Amo achieved more: He returned to Halle as a lecturer in philosophy and was made a Professor in 1736. In 1738, he wrote his second major work: 'Treatise on the Art of Philosophising Soberly and Accurately'. 
Ironically, the Wikipedia(http://en.wikipedia.org/wiki/Anton_Wilhelm_Amo) biography of Amo states that Amo, writing 15 years before Hume published his racist views, 'developed an empiricist epistemology very close to that of philosophers such as John Locke and David Hume'. So Hume might well have been influenced by Amo's work, whilst condemning Amo's race!

lconic pop-star Michael jackson with some Nzema kids dressed in their traditional attire at Abidjan,Ivory Coast in 1992


 The first great Nzema lawyer R S Blay at  the Graduation Day of Dr Mary Chinery-Hesse and Twin Maud in 1962. From left to right are Mrs Maud Blankson-Mills, Late Mrs Dinah Blay, Late Mr Justice R,S, Blay and Dr Mary Chinery -Hesse. This picture is also courtesy Prof Mokowa Blay Adu-gyamfi.

Nzema kundum festival (Ghana)

The Kundum festival is celebrated by the Ahanta or Nzema people of the Western region of Ghana. It is celebrated to thank God for the abundance of food as it ushers in the harvest period of the area.
Travel Stories | Kundum Festival, Ghana, Africa
                  Nzema women doing their traditional dance at Kundom Festival

History

The festival is believed to have first been celebrated in the 16th century. The first record of the festival was made by Bossman, Dutch explorer, who traveled to the Gold Coast in the 17th century and observed the festival.
                     Kundum Festival parade

Origin

The origin of the festival was passed on through folklore and involved a hunter, Akpoley, who during expedition, chanced upon some dwarfs dancing in a circle. He observed the dance and upon his return to the town introduced it to his people. This dancing eventually developed into a way to drive the devil and evil spirits from towns and villages. During the festival, the dance is performed ritually by most inhabitant of Axim and surrounding towns.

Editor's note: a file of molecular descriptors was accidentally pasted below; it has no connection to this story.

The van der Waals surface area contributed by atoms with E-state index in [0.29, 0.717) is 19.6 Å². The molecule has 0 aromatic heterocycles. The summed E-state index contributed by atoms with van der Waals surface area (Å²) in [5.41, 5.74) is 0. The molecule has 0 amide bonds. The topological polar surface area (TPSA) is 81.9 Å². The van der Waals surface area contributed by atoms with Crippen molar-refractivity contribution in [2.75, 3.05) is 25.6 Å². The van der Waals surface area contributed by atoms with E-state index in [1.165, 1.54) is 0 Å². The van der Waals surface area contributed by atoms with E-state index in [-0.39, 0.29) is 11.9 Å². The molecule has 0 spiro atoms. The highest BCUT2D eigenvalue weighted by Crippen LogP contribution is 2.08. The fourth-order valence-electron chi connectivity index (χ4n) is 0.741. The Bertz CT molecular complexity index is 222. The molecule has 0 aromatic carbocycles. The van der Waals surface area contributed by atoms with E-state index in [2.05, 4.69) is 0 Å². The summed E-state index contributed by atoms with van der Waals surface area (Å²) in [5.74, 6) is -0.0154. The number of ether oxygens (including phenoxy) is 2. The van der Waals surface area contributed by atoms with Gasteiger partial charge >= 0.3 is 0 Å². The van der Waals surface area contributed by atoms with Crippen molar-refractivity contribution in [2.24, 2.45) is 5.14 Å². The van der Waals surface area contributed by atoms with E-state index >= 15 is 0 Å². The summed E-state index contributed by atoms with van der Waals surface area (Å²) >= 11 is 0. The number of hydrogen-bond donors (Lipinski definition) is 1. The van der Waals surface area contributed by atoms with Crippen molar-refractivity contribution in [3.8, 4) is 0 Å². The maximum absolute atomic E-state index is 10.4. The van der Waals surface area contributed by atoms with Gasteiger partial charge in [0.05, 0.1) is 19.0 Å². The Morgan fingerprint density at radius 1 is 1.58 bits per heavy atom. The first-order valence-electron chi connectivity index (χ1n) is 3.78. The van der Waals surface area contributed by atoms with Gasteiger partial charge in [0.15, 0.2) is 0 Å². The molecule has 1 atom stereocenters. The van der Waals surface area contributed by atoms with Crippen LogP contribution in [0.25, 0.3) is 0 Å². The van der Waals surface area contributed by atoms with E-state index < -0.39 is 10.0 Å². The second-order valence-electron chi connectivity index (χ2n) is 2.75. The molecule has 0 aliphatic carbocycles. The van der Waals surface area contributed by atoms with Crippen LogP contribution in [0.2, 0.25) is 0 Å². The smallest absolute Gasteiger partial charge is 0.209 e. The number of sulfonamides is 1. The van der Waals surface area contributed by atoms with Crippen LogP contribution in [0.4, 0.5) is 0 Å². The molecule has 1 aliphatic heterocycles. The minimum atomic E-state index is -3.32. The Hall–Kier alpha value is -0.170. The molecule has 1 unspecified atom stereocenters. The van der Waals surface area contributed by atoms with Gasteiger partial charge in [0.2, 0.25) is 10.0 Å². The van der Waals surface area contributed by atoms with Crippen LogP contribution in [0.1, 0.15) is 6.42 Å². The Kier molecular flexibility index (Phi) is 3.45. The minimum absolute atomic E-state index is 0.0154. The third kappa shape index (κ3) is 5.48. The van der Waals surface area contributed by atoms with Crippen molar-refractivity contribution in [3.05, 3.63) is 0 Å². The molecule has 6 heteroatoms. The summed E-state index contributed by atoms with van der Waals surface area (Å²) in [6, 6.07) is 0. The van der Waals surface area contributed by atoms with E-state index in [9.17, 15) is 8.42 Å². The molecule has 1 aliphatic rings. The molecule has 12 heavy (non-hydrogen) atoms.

Festival type
                                       Nzema chiefs 

Kundum is both a harvest and religious festival. The start of the festival is based on the day the fruit of a certain palm tree became ripe.
The celebration
             Procession of chiefs through the principal streets of Axim during the Kundum festival

Originally, the festival lasted for four weeks but due to modernity, it has in recent years been reduced to eight days. The festivals occur separately in each town that make up the Ahanta paramountcy with town scheduling the Sunday in which their festival will start independent of each other. The celebration consists of three main components:
    dancing
    drumming
    feast

                      Nzema woman,Samia Yaba nkrumah enjoying her meal

Festival attire

      Nzema chief on palanquin being carried to the festival grounds during Kundum festival at Axim,Ghana

The people who partake in the celebration wear distinctive dress, footwear, and sometimes masks. The festival begins by taking the drums to the five different shrines on outskirts of town. At the shrines, requests for the good of the town are made and rum is poured on the ground as libation.
                                         Nzema woman in typical traditional Kundum "devil Riddance"
                                         attire and holding stick whiles doing the waist shaking Kundum dance